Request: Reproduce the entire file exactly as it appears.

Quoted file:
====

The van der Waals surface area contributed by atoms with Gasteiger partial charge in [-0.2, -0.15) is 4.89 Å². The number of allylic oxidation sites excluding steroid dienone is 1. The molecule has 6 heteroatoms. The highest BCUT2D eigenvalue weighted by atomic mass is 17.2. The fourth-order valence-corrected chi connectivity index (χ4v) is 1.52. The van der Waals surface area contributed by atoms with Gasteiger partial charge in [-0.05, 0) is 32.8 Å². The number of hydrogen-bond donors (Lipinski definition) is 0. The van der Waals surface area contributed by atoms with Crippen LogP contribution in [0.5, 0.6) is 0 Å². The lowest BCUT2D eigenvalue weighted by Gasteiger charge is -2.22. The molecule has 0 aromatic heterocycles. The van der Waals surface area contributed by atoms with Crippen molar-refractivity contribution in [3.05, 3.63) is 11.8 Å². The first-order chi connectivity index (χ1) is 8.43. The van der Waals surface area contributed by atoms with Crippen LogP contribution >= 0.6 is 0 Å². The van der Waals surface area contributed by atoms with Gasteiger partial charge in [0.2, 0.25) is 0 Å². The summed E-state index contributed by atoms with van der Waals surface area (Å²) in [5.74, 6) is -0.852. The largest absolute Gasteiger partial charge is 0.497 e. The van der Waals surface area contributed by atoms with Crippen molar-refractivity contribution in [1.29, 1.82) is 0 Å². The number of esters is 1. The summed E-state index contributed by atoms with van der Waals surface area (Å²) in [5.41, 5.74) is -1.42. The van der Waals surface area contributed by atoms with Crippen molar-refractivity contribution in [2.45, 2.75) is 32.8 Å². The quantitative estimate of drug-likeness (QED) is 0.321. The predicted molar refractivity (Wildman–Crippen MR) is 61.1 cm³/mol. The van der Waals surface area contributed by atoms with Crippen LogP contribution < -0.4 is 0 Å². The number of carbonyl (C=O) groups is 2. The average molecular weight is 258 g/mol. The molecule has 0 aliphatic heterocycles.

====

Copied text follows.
The van der Waals surface area contributed by atoms with Gasteiger partial charge in [-0.2, -0.15) is 4.89 Å². The number of allylic oxidation sites excluding steroid dienone is 1. The molecule has 6 heteroatoms. The highest BCUT2D eigenvalue weighted by atomic mass is 17.2. The fourth-order valence-corrected chi connectivity index (χ4v) is 1.52. The van der Waals surface area contributed by atoms with Gasteiger partial charge in [-0.05, 0) is 32.8 Å². The number of hydrogen-bond donors (Lipinski definition) is 0. The van der Waals surface area contributed by atoms with Crippen LogP contribution in [0.5, 0.6) is 0 Å². The lowest BCUT2D eigenvalue weighted by Gasteiger charge is -2.22. The molecule has 0 aromatic heterocycles. The van der Waals surface area contributed by atoms with Crippen molar-refractivity contribution in [3.05, 3.63) is 11.8 Å². The first-order chi connectivity index (χ1) is 8.43. The van der Waals surface area contributed by atoms with Crippen LogP contribution >= 0.6 is 0 Å². The van der Waals surface area contributed by atoms with Gasteiger partial charge in [0.2, 0.25) is 0 Å². The summed E-state index contributed by atoms with van der Waals surface area (Å²) in [5.74, 6) is -0.852. The largest absolute Gasteiger partial charge is 0.497 e. The van der Waals surface area contributed by atoms with Crippen molar-refractivity contribution in [1.29, 1.82) is 0 Å². The number of esters is 1. The summed E-state index contributed by atoms with van der Waals surface area (Å²) in [5.41, 5.74) is -1.42. The van der Waals surface area contributed by atoms with Crippen molar-refractivity contribution in [2.45, 2.75) is 32.8 Å². The quantitative estimate of drug-likeness (QED) is 0.321. The predicted molar refractivity (Wildman–Crippen MR) is 61.1 cm³/mol. The van der Waals surface area contributed by atoms with Crippen LogP contribution < -0.4 is 0 Å². The number of carbonyl (C=O) groups is 2. The average molecular weight is 258 g/mol. The molecule has 0 aliphatic heterocycles.